To read this content please select one of the options below:

A gender justice approach to eliminating Sudan’s Savannah belt’s vulnerability to climate change

Mey Eltayeb Ahmed (Independent Expert, Climate Change, Gender and Conflict, Khartoum, Sudan)

International Journal of Climate Change Strategies and Management

ISSN: 1756-8692

Article publication date: 15 August 2016




Arguing that a gendered invisibility surrounding climate justice contributes to the overall vulnerability and burden placed upon the ability of women from disadvantaged communities, the purpose of this paper is to demonstrate the importance of developing a participative gender framework for climate justice with the potential to address the policy and programme vulnerability gap within climate change and conflict in Sudan’s Savannah Belt.


In utilising gender responsive discourse analysis, along with setting out the history of gender engagement within social forestry, this paper examines both the method of Sudan’s reducing emissions from deforestation and forest degradation (REDD+) development and its content.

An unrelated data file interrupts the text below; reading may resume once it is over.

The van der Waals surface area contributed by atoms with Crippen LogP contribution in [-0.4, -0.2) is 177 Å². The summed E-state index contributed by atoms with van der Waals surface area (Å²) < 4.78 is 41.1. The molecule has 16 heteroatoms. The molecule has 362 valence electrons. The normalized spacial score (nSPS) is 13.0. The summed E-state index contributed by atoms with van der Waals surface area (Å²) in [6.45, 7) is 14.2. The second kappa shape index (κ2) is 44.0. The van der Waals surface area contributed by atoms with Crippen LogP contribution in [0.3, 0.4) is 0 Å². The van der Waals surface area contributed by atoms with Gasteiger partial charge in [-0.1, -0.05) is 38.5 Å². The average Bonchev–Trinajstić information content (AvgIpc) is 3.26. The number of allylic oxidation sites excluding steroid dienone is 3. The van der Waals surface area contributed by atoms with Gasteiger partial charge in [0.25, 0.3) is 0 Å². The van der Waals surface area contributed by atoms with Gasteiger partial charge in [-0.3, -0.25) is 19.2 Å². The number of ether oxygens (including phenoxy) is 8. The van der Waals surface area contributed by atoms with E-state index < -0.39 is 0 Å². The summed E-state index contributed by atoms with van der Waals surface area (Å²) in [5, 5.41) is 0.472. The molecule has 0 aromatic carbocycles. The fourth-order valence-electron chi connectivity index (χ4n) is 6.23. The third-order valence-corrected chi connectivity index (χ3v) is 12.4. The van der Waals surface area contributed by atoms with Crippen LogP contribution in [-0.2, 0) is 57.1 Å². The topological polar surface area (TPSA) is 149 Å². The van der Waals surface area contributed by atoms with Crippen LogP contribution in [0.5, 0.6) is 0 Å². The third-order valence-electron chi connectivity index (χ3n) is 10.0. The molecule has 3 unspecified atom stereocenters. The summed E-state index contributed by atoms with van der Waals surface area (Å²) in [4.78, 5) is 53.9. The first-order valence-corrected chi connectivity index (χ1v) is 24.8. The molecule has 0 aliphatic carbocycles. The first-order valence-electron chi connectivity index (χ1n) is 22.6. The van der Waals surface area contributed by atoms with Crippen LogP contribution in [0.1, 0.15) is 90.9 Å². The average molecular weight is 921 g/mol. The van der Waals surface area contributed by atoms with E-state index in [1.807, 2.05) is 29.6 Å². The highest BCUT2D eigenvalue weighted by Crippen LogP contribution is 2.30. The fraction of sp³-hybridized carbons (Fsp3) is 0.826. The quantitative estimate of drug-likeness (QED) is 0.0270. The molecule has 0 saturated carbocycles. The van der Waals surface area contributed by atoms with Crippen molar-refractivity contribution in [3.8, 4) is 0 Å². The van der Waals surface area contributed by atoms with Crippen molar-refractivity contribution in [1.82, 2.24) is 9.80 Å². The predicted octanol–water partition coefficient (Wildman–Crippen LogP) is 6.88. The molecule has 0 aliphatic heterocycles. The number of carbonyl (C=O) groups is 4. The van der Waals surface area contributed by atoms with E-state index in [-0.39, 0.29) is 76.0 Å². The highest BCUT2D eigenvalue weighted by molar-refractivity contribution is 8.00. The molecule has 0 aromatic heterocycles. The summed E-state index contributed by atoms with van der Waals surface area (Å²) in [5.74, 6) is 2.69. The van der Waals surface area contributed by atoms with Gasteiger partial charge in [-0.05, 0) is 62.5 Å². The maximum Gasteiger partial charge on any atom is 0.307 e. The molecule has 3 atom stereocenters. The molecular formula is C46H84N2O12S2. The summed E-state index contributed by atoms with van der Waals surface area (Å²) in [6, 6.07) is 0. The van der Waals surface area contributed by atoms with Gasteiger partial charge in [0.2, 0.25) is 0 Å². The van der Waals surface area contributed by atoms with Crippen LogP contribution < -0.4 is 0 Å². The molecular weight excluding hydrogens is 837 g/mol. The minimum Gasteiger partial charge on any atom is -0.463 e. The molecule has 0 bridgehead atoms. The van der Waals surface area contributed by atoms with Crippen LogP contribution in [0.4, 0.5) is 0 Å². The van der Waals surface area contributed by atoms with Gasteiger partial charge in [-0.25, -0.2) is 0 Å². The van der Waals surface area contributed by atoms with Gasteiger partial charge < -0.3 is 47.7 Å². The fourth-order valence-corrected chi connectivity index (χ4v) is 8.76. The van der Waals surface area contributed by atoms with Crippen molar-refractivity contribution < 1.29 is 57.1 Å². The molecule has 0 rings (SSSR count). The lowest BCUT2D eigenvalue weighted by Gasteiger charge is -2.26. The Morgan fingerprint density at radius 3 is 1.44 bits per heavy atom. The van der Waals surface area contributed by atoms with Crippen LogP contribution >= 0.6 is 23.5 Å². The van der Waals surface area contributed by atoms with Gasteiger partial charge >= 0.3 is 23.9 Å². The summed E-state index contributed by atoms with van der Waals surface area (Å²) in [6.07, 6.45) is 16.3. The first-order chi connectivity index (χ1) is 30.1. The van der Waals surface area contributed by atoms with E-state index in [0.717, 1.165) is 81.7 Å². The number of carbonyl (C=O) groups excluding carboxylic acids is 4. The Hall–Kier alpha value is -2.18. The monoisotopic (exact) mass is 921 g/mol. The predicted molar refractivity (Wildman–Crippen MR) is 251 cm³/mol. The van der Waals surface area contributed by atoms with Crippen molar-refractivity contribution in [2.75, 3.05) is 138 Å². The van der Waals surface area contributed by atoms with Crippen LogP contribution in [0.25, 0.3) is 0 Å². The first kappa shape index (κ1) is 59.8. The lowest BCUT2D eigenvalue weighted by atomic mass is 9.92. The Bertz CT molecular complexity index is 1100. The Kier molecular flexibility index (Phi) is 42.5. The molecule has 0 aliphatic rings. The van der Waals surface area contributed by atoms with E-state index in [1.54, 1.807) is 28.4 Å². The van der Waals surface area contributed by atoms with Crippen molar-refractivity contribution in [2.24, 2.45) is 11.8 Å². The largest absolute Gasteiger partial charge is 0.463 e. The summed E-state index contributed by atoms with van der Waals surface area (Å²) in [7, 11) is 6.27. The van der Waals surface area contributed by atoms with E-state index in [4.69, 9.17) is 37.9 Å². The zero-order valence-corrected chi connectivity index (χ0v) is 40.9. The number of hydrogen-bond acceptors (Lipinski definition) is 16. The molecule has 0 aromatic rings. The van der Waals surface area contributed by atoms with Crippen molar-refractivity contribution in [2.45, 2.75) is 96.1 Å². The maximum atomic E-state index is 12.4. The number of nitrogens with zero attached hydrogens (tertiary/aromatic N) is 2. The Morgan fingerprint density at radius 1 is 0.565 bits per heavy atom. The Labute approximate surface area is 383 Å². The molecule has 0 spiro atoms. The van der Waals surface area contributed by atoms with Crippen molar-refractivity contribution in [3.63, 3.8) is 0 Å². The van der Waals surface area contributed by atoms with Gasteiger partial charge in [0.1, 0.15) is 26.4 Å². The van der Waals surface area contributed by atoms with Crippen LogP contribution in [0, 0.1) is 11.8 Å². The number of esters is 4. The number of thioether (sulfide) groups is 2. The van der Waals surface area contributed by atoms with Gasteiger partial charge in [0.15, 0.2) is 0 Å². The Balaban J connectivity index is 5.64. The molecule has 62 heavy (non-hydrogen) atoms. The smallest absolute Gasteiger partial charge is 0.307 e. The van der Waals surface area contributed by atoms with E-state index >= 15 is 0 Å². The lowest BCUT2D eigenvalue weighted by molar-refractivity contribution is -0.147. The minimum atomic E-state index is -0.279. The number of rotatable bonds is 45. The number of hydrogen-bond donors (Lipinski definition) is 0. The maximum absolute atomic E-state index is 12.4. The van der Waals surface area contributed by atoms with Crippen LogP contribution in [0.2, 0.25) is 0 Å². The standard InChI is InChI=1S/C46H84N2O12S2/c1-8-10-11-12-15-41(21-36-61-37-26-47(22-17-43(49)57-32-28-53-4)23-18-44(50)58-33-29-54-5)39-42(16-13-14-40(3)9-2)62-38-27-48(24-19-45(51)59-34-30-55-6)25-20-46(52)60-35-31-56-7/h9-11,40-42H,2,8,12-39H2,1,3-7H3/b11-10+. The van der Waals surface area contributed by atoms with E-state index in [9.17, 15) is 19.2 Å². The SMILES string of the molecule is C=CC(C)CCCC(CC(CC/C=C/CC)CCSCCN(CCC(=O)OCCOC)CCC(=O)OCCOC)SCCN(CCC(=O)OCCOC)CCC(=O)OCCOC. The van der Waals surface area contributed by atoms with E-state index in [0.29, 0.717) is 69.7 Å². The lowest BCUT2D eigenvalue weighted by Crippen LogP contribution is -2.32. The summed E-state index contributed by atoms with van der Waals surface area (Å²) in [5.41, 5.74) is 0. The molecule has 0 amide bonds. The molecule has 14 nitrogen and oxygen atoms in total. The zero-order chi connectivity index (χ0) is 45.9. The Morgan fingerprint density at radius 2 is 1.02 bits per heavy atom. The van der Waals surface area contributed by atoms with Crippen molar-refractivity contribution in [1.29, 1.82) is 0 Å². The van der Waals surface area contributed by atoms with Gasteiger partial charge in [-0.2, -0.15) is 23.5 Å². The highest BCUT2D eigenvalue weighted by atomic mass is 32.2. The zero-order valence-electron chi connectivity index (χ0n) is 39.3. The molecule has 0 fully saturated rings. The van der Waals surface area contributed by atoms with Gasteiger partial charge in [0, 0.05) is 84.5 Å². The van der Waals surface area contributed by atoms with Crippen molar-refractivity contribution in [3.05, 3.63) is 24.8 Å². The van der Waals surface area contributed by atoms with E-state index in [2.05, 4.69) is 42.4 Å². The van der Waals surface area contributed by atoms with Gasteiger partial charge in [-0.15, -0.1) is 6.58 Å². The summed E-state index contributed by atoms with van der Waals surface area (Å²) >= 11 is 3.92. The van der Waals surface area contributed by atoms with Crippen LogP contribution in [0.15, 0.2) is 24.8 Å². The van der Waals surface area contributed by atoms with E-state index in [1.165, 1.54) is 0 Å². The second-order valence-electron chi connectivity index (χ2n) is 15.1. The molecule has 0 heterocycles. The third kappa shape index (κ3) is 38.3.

The paper’s findings demonstrate that the REDD+ programme in Sudan provides ample evidence of the importance of integrating climate justice and gender approaches to policy, programming and projects through ensuring women and local community participation at all levels and interaction within policy and programme development, along with its implementation.

Research limitations/implications

The paper is theoretical in nature but did draw upon case studies and consultations, and the author was involved in some of the research.


The paper provides a positive and arguably original example of social forestry within the Savannah Belt and its utilisation as a best practice that has fed into Sudan’s REDD+ Proposal/Policy Document so as to potentially drive and streamline similar such initiatives across Sudan.



I am sincerely grateful to the women and local communities within the Savannah Belt of Sudan, including Gedarif, Blue Nile, White Nile, Sennar and the North and South Kordofan states for sharing their experience and views. Much thanks is also necessary to the staff of the Forests National Corporation, in particular, the REDD+ national team, whose dedicated efforts to support gender and climate justice mainstreaming have influenced all aspects of the programme cycle. I would like to express my gratitude to Lucy Mathieson for the editing process, without which this paper would not have been finalised.


Ahmed, M.E. (2016), "A gender justice approach to eliminating Sudan’s Savannah belt’s vulnerability to climate change", International Journal of Climate Change Strategies and Management, Vol. 8 No. 4, pp. 539-558.



Emerald Group Publishing Limited

Copyright © 2016, Emerald Group Publishing Limited

Related articles